Levi Strauss Cutting 15 Percent of Corporate Workforce

Evan Clark

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Levi Strauss & Co. is preparing for a long slog through the coronavirus, cutting 15 percent of its corporate workforce in order to keep spending on areas that will shape the future of the business.

The denim giant will have fewer designers as it tightens its product offering and wholesale operations will shrink, while a quickly growing e-commerce business means more spending on artificial intelligence and data analytics and the company’s own retail business will continue to be a priority.

“This is particularly difficult, but it reflects the fact that we know we’re going to be a smaller business as we go through this crisis,” Chip Bergh, chief executive officer, told WWD as the firm laid out second-quarter results showing losses and steep sales declines. “We’re expecting that the recovery could potentially take a number of quarters.” 

To keep investing in marketing, digitization and retail, the company is cutting about 700 positions globally from its corporate workforce of roughly 4,667, which will generate annualized savings of $100 million.

“We can’t control the economy, we can’t control the virus, we can’t control the spread of the virus, we can’t control whether there’s going to be a second wave,” said Bergh, adding that he is instead focusing on what it can control. 

And given the circumstances, that means planning for the worst and hoping for the best. 

“There are so many unknowns,” the ceo said. “We didn’t want to have to stop investing in the things that we know drive the business to be able to afford a larger overhead on a smaller business, so we made the tough decision.”

The company burned through $160 million in cash during the shutdown, but has sold new bonds, enhancing its liquidity to $2 billion, according to Harmit Singh, executive vice president and chief financial officer. 

In June, the company was cashflow positive once more and Singh said even if stores were to close again, Levi’s has enough cash to last through 12-plus months.  

That’s more cushioning than many companies have been able to pull together given the dramatic impact of the pandemic on the industry.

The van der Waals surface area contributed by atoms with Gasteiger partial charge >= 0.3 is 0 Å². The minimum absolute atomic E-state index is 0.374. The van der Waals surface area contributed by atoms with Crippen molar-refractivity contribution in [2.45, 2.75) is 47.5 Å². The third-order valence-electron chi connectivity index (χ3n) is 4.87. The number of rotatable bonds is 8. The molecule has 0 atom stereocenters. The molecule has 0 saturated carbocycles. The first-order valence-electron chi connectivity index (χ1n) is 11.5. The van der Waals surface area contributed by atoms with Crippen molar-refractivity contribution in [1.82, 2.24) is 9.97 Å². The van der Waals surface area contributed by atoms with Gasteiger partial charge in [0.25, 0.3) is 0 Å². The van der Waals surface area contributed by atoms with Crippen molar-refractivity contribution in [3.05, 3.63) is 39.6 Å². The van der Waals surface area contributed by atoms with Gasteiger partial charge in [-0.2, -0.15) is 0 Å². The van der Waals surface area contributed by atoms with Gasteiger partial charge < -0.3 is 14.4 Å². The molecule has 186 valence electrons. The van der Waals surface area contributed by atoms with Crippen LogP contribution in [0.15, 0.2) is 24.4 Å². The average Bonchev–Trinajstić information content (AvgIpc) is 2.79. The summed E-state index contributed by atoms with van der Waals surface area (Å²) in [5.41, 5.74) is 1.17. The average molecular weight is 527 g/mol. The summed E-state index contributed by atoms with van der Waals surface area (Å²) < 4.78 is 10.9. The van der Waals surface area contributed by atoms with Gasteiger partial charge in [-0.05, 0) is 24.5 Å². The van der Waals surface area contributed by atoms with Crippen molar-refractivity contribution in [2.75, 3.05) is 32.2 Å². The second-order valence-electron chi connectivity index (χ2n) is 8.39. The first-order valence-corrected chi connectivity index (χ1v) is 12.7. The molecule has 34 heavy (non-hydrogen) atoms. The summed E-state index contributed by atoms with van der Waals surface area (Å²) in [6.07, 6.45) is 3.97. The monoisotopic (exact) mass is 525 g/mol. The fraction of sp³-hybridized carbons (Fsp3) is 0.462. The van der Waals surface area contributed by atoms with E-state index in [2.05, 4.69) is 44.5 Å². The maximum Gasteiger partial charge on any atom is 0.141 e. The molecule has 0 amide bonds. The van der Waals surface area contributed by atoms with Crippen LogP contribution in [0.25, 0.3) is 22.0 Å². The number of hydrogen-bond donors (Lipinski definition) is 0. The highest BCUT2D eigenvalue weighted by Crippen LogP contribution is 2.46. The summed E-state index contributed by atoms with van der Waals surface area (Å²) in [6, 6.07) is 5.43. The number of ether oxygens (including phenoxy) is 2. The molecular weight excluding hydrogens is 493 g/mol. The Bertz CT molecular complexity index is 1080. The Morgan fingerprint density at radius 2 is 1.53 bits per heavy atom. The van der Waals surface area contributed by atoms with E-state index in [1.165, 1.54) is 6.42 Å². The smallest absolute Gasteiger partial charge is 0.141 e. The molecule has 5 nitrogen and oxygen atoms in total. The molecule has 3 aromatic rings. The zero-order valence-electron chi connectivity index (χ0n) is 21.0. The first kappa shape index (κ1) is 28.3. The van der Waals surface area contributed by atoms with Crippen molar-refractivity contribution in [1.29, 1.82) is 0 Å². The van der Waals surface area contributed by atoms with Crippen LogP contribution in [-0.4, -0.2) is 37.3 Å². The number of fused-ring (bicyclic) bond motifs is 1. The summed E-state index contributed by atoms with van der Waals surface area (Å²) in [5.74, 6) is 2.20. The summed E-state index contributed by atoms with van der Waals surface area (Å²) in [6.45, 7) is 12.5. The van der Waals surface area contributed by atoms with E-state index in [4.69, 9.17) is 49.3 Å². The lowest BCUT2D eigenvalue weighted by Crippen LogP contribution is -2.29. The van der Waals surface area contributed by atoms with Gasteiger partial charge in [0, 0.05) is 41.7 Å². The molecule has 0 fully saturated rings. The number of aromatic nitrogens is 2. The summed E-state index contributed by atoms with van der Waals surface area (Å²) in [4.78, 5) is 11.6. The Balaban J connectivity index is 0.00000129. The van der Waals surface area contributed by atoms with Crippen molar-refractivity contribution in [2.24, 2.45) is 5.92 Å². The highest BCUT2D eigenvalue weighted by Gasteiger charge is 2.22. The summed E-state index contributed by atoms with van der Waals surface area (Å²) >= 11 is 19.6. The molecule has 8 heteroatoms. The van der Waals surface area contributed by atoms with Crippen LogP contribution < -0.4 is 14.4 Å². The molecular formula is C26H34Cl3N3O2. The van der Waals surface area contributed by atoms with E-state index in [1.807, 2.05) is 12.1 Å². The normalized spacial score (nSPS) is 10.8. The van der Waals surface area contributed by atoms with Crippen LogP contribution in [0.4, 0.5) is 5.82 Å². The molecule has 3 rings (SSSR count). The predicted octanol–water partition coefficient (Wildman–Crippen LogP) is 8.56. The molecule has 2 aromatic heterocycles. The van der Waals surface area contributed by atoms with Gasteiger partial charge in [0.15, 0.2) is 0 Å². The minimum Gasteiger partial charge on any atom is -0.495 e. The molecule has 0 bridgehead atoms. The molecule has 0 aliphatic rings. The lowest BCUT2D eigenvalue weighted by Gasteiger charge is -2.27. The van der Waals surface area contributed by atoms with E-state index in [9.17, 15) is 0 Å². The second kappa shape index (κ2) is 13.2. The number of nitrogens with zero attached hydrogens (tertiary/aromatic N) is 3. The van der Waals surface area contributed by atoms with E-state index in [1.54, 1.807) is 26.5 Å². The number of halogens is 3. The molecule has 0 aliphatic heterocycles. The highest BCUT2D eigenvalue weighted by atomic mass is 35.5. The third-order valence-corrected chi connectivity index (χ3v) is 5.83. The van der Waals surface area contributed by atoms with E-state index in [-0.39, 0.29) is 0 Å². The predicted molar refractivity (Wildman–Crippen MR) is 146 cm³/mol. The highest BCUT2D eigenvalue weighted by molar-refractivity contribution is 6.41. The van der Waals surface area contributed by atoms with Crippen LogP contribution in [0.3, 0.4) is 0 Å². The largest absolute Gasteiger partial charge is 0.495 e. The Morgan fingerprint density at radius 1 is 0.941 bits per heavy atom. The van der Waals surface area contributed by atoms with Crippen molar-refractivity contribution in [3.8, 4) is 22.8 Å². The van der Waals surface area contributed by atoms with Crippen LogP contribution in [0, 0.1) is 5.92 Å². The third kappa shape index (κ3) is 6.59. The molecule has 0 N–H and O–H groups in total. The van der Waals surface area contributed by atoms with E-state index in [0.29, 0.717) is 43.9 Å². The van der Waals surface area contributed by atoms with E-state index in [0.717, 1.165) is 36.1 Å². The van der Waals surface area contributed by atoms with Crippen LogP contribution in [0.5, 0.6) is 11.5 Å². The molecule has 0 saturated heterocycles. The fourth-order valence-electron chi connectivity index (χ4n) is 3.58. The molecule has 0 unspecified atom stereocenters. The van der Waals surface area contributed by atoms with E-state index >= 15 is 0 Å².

And through a quirk of timing, Levi’s second quarter was hit particularly hard by the COVID-19 shutdown. 

While most companies are seeing the brunt of the shutdown split between their first and second quarters, Levi’s registered the shutdown in 10 of the 13 weeks in the quarter ended May 24. 

Net losses for the three-month period tallied $363.5 million, which included $242 million in pretax restructuring charges and compared with earnings of $28.2 million a year earlier. Revenues fell 62 percent to $497.5 million, with declines from the retail closures partially offset by a 25 percent gain in the company’s e-commerce business.  

“We knew that the quarter was going to be pretty tough and it turned out to be very, very tough,” Bergh said. 

But the quarter wasn’t as tough on Levi’s — which had been going from strength to strength before the pandemic, continuing to gain in women’s, tops and its own retail business — as it was for some of the competition.

Lucky Brand and the U.S. retail division of G-Star both filed for bankruptcy protection from creditors on Friday, throwing the challenges for denim — and retail and fashion in general — into stark relief. 

In the chaos, Berg said he remains focused on coming out of the pandemic stronger. 

“We do believe we will grow share,” Bergh said. “There are a lot of share donors out there. Back in the dark days of Levi’s, we lost share to many of these people. We’re getting it back.” 

He noted that business is coming back and that consumers are willing to put up with new COVID-19 realities to shop. 

“They’re willing to stand in line to get into the store,” Bergh said of shoppers. “It’s a good sign. They’re there to shop. They’re on a mission, in and out quickly. We’re seeing higher conversion rates, our business in our stores is better than the traffic in our stores.”

Shoppers are also being more thoughtful about conscious consumption, suggesting that the theme of sustainability is only growing stronger, he said.

The company has taken steps to reduce its water usage and decrease its ecological footprint and will continue the effort. The brand plans to start adding “cottonized hemp,” which is softer than traditional hemp, to its main line in the fall.  

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